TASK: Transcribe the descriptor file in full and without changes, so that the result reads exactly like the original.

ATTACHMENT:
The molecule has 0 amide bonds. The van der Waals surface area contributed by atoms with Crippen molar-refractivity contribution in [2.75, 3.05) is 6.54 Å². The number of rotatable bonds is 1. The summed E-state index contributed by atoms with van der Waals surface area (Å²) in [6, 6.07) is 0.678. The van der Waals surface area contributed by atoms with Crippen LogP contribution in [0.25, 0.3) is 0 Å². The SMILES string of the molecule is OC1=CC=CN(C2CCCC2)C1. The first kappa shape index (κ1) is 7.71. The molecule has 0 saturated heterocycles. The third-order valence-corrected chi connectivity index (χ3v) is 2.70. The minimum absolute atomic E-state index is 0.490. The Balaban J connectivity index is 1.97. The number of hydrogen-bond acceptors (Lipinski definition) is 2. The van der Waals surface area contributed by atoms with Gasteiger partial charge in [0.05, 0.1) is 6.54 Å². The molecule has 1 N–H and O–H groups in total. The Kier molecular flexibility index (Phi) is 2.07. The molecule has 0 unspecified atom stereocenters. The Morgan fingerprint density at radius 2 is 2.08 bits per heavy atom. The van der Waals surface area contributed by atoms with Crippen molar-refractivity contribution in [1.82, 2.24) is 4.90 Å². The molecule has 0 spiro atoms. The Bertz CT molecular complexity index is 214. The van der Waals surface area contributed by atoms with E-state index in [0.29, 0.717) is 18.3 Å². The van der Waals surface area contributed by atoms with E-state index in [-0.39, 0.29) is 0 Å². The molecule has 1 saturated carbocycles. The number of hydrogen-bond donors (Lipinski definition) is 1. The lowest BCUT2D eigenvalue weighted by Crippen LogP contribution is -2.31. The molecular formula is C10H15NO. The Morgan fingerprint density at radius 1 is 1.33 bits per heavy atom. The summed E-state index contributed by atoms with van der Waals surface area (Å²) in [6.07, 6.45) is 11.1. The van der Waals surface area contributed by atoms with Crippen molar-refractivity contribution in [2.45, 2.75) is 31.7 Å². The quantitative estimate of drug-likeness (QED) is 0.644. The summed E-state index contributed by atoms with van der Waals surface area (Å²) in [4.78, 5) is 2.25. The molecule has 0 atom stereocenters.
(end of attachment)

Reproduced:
The molecule has 0 amide bonds. The van der Waals surface area contributed by atoms with Crippen molar-refractivity contribution in [2.75, 3.05) is 6.54 Å². The number of rotatable bonds is 1. The summed E-state index contributed by atoms with van der Waals surface area (Å²) in [6, 6.07) is 0.678. The van der Waals surface area contributed by atoms with Crippen LogP contribution in [0.25, 0.3) is 0 Å². The SMILES string of the molecule is OC1=CC=CN(C2CCCC2)C1. The first kappa shape index (κ1) is 7.71. The molecule has 0 saturated heterocycles. The third-order valence-corrected chi connectivity index (χ3v) is 2.70. The minimum absolute atomic E-state index is 0.490. The Balaban J connectivity index is 1.97. The number of hydrogen-bond acceptors (Lipinski definition) is 2. The van der Waals surface area contributed by atoms with Gasteiger partial charge in [0.05, 0.1) is 6.54 Å². The molecule has 1 N–H and O–H groups in total. The Kier molecular flexibility index (Phi) is 2.07. The molecule has 0 unspecified atom stereocenters. The Morgan fingerprint density at radius 2 is 2.08 bits per heavy atom. The van der Waals surface area contributed by atoms with Crippen molar-refractivity contribution in [1.82, 2.24) is 4.90 Å². The molecule has 0 spiro atoms. The Bertz CT molecular complexity index is 214. The van der Waals surface area contributed by atoms with E-state index in [0.29, 0.717) is 18.3 Å². The van der Waals surface area contributed by atoms with E-state index in [-0.39, 0.29) is 0 Å². The molecule has 1 saturated carbocycles. The number of hydrogen-bond donors (Lipinski definition) is 1. The lowest BCUT2D eigenvalue weighted by Crippen LogP contribution is -2.31. The molecular formula is C10H15NO. The Morgan fingerprint density at radius 1 is 1.33 bits per heavy atom. The summed E-state index contributed by atoms with van der Waals surface area (Å²) in [6.07, 6.45) is 11.1. The van der Waals surface area contributed by atoms with Crippen molar-refractivity contribution in [2.45, 2.75) is 31.7 Å². The quantitative estimate of drug-likeness (QED) is 0.644. The summed E-state index contributed by atoms with van der Waals surface area (Å²) in [4.78, 5) is 2.25. The molecule has 0 atom stereocenters.